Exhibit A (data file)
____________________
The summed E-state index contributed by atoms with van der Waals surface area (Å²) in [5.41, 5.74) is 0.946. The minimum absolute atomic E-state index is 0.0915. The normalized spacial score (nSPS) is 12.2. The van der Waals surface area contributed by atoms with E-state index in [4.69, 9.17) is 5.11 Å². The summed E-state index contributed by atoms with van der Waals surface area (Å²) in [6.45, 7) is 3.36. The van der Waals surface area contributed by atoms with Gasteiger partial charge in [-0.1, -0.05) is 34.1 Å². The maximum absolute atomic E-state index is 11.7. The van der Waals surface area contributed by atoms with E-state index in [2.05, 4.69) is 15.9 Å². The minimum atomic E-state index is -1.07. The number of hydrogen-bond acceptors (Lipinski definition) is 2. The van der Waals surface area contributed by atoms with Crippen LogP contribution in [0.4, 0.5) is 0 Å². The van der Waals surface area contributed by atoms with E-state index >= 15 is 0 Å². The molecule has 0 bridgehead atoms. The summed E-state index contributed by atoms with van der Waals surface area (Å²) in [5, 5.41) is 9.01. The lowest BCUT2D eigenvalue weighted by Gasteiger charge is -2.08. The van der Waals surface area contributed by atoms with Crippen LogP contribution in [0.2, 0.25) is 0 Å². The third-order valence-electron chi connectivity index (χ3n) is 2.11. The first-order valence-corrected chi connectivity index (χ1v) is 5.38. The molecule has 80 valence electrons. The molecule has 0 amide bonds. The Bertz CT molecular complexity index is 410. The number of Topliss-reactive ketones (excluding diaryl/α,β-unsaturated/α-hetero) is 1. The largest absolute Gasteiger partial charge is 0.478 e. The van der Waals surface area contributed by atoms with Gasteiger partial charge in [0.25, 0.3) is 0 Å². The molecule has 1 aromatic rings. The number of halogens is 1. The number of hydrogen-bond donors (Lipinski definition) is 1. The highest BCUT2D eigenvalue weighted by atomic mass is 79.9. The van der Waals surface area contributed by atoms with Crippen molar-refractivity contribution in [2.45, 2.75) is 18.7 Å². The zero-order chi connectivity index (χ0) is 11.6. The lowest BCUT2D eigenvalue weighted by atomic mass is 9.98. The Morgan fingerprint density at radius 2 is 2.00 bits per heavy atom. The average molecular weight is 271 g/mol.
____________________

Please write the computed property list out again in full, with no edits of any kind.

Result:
The summed E-state index contributed by atoms with van der Waals surface area (Å²) in [5.41, 5.74) is 0.946. The minimum absolute atomic E-state index is 0.0915. The normalized spacial score (nSPS) is 12.2. The van der Waals surface area contributed by atoms with E-state index in [4.69, 9.17) is 5.11 Å². The summed E-state index contributed by atoms with van der Waals surface area (Å²) in [6.45, 7) is 3.36. The van der Waals surface area contributed by atoms with Gasteiger partial charge in [-0.1, -0.05) is 34.1 Å². The maximum absolute atomic E-state index is 11.7. The van der Waals surface area contributed by atoms with E-state index in [2.05, 4.69) is 15.9 Å². The minimum atomic E-state index is -1.07. The number of hydrogen-bond acceptors (Lipinski definition) is 2. The van der Waals surface area contributed by atoms with Crippen LogP contribution in [0.4, 0.5) is 0 Å². The van der Waals surface area contributed by atoms with E-state index >= 15 is 0 Å². The molecule has 0 bridgehead atoms. The summed E-state index contributed by atoms with van der Waals surface area (Å²) in [5, 5.41) is 9.01. The lowest BCUT2D eigenvalue weighted by Gasteiger charge is -2.08. The van der Waals surface area contributed by atoms with Crippen LogP contribution in [0.2, 0.25) is 0 Å². The third-order valence-electron chi connectivity index (χ3n) is 2.11. The first-order valence-corrected chi connectivity index (χ1v) is 5.38. The molecule has 80 valence electrons. The molecule has 0 amide bonds. The Bertz CT molecular complexity index is 410. The number of Topliss-reactive ketones (excluding diaryl/α,β-unsaturated/α-hetero) is 1. The largest absolute Gasteiger partial charge is 0.478 e. The van der Waals surface area contributed by atoms with Gasteiger partial charge in [0.25, 0.3) is 0 Å². The molecule has 1 aromatic rings. The number of halogens is 1. The number of hydrogen-bond donors (Lipinski definition) is 1. The highest BCUT2D eigenvalue weighted by atomic mass is 79.9. The van der Waals surface area contributed by atoms with Crippen molar-refractivity contribution in [2.45, 2.75) is 18.7 Å². The zero-order chi connectivity index (χ0) is 11.6. The lowest BCUT2D eigenvalue weighted by atomic mass is 9.98. The Morgan fingerprint density at radius 2 is 2.00 bits per heavy atom. The average molecular weight is 271 g/mol.